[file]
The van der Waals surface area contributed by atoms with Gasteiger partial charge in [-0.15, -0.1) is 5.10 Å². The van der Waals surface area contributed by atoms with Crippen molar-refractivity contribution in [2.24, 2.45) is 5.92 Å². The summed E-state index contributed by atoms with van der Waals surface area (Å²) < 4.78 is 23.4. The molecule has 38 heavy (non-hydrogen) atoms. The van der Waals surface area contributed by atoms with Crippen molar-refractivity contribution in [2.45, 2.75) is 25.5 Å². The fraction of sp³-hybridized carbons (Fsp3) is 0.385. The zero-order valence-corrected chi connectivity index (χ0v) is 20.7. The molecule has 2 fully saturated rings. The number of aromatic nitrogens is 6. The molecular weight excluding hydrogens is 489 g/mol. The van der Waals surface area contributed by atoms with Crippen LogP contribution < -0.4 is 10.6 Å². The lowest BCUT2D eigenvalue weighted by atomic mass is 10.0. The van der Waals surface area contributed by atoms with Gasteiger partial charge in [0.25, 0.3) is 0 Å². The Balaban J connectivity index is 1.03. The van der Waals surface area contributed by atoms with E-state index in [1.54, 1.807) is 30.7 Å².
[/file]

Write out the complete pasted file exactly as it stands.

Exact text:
The van der Waals surface area contributed by atoms with Gasteiger partial charge in [-0.15, -0.1) is 5.10 Å². The van der Waals surface area contributed by atoms with Crippen molar-refractivity contribution in [2.24, 2.45) is 5.92 Å². The summed E-state index contributed by atoms with van der Waals surface area (Å²) < 4.78 is 23.4. The molecule has 38 heavy (non-hydrogen) atoms. The van der Waals surface area contributed by atoms with Crippen molar-refractivity contribution in [2.45, 2.75) is 25.5 Å². The fraction of sp³-hybridized carbons (Fsp3) is 0.385. The zero-order valence-corrected chi connectivity index (χ0v) is 20.7. The molecule has 2 fully saturated rings. The number of aromatic nitrogens is 6. The molecular weight excluding hydrogens is 489 g/mol. The van der Waals surface area contributed by atoms with Crippen LogP contribution < -0.4 is 10.6 Å². The lowest BCUT2D eigenvalue weighted by atomic mass is 10.0. The van der Waals surface area contributed by atoms with Gasteiger partial charge in [0.25, 0.3) is 0 Å². The Balaban J connectivity index is 1.03. The van der Waals surface area contributed by atoms with E-state index in [1.54, 1.807) is 30.7 Å².